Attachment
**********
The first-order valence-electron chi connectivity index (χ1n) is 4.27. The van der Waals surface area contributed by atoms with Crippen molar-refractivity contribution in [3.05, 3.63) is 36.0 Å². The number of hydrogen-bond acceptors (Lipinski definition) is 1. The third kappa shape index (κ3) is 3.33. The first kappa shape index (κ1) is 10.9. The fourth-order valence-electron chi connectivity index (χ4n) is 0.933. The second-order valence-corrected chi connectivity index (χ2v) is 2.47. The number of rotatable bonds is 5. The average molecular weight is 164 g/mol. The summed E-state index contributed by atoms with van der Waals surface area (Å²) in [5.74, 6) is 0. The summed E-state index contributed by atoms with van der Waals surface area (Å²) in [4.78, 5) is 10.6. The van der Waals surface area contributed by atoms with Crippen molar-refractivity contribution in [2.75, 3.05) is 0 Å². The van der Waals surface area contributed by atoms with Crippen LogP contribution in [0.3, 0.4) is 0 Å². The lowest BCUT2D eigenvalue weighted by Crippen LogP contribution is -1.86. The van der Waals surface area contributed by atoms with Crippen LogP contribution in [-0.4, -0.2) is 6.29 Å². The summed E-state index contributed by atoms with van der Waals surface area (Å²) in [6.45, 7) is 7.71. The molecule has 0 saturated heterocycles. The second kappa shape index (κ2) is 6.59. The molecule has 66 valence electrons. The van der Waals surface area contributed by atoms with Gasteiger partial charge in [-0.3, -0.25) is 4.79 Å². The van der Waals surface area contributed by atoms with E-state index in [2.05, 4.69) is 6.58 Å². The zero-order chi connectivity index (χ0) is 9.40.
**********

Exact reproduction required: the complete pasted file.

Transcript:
The first-order valence-electron chi connectivity index (χ1n) is 4.27. The van der Waals surface area contributed by atoms with Crippen molar-refractivity contribution in [3.05, 3.63) is 36.0 Å². The number of hydrogen-bond acceptors (Lipinski definition) is 1. The third kappa shape index (κ3) is 3.33. The first kappa shape index (κ1) is 10.9. The fourth-order valence-electron chi connectivity index (χ4n) is 0.933. The second-order valence-corrected chi connectivity index (χ2v) is 2.47. The number of rotatable bonds is 5. The average molecular weight is 164 g/mol. The summed E-state index contributed by atoms with van der Waals surface area (Å²) in [5.74, 6) is 0. The summed E-state index contributed by atoms with van der Waals surface area (Å²) in [4.78, 5) is 10.6. The van der Waals surface area contributed by atoms with Crippen molar-refractivity contribution in [2.75, 3.05) is 0 Å². The van der Waals surface area contributed by atoms with Crippen LogP contribution in [0.3, 0.4) is 0 Å². The lowest BCUT2D eigenvalue weighted by Crippen LogP contribution is -1.86. The van der Waals surface area contributed by atoms with Crippen LogP contribution in [-0.4, -0.2) is 6.29 Å². The summed E-state index contributed by atoms with van der Waals surface area (Å²) in [6.45, 7) is 7.71. The molecule has 0 saturated heterocycles. The second kappa shape index (κ2) is 6.59. The molecule has 66 valence electrons. The van der Waals surface area contributed by atoms with Gasteiger partial charge in [-0.3, -0.25) is 4.79 Å². The van der Waals surface area contributed by atoms with E-state index in [2.05, 4.69) is 6.58 Å². The zero-order chi connectivity index (χ0) is 9.40.